Friday, 19 December 2014

Glamour of the Kill's 'After Hours' - EP Review

Despite only releasing their second album Savages (see my review of that here) last year, Glamour of the Kill are back already with a new EP. Savages was a slightly strange album, and one that has not aged well for me. There are some excellent songs on there, but the second half of the album is actually quite poor - and more recent listens have made me realise how weak some of the material is. This is a shame as Glamour of the Kill's self-titled EP and debut album The Summoning where both excellent records with barely a bad track between them. I wonder if the band sensed this, and rushed back into the studio to release a follow-up? Either way, I am glad they did as After Hours is a great listen that has the energy of their earlier work but keeps up the polished sound that was found on Savages. This release also sees the band break free from their record label and go totally independent. A successful Kickstarter campaign funded this venture, and shows that crowdfunding really is the future, especially for small bands. It allows bands to directly work with their fans, which cuts out the middle man and saves money along the way. I am not sure if the greater creative freedom that comes from having no record company pressure, or whether it was the slightly muted reaction to Savages, but After Hours really rocks and gets the band back on track again. If these five songs had been the second half of Savages, then that album would be up there with The Summoning for quality. It definitely gets back to basics, and abandons the experimentation that the band toyed with on the previous album. None of the songs are particularly original, but they are catchy and heavy, which makes for a winning combination. A couple of guest vocalists, which I shall talk about later, step in to help out too, which is sure to help bring more interest to this EP as fans from their respective bands are sure to hear about their contributions here. With the band planning a large UK tour in a few months, it is clear that they feel they have the wind back in their sails with this release!

The catchy single Lights Down is the opening track and is Glamour of the Kill through and through. From the metalcore-inspired riff to the slightly pop-punk edge to the chorus vocals, this is everything they are known for. The verse has a driving rhythm with stop-start guitar riffing, before an explosive chorus kicks in that shows vocalist and bassist Davey Richmond's knack for a catchy melody. It has a sleazy feel to it, which is expanded upon in the equally sleazy accompanying video. We are all Cursed is arguably better though! It has a sense of real urgency with frantic riffing and some nice drum patterns from Ben Thomson. The verses constantly mix up the tempo, with fast and groovier sections sitting side-by-side; before a really melodic chorus takes things to the next level. Richmond's vocals always have a slightly cheesy edge to them, but they work really well and always manage to draw the listener in. Out of Control is another rocking little song and features Jacoby Shaddix (Papa Roach) on vocals during the song's second verse. It focuses on groove, and utilises some more electronic elements, like Break from Savages. The pulsing synths really add to the overall melodic nature of the song, and sit well over the tight riffing of guitarists Mike Kingswood and Chris Gomerson. It might be too close to Break for some people's tastes, but I like this song and think the synth elements work well for the band, and I would not be surprised to see them expanding this on future works. Earthquake is another classic Glamour of the Kill-type song and features Craig Mabbitt (Blessthefall; Escape the Fate) on vocals during certain parts of the song, usually duelling with Richmond in an effective way. There is a metalcore-esque breakdown too with staccato riffing and some harsh vocals - something which the band utilise sparingly but always effectively. The EP ends with Blood Drunk which is another excellent song. This would have really sat well on The Summoning as it has more of that vibe with a catchy riff and plenty of double bass drumming. Richmond has more grit in his vocal delivery on this song too, which I like, but the chorus is more epic with soaring harmonies and subtle gang vocals from the rest of the band adding volume. It also features a nice guitar solo from Kingswood, which shows that he can play more than just chunky riffs. Overall, this is a really enjoyable piece of work from a band that needed the shot of adrenaline after a lacklustre last album. I hope this EP gets the recognition it deserves, and leads to great things for the band.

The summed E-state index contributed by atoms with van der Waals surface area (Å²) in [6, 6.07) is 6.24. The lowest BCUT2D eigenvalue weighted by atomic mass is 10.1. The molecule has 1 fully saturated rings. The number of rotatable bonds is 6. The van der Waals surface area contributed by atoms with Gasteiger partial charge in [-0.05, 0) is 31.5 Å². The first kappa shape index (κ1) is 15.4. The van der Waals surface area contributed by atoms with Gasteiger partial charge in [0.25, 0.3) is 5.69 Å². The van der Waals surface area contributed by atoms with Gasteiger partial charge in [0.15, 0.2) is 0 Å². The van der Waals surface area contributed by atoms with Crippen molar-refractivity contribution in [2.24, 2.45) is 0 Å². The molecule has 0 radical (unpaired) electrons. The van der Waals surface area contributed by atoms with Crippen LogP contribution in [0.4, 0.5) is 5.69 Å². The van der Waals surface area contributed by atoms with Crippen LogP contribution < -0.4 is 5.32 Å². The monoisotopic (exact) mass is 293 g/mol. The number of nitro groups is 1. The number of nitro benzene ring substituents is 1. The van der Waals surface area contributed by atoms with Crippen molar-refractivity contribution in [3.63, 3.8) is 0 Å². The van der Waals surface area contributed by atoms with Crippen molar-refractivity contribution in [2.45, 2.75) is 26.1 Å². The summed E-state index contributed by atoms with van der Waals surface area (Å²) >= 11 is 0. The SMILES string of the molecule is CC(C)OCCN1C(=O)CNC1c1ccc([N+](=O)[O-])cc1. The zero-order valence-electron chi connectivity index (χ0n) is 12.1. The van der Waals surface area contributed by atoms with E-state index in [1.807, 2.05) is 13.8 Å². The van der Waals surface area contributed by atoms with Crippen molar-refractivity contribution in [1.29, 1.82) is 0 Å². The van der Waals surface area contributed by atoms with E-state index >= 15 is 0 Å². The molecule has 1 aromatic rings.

The self-released EP was released on 17th November 2014. Below is the band's promotional video for Lights Down.

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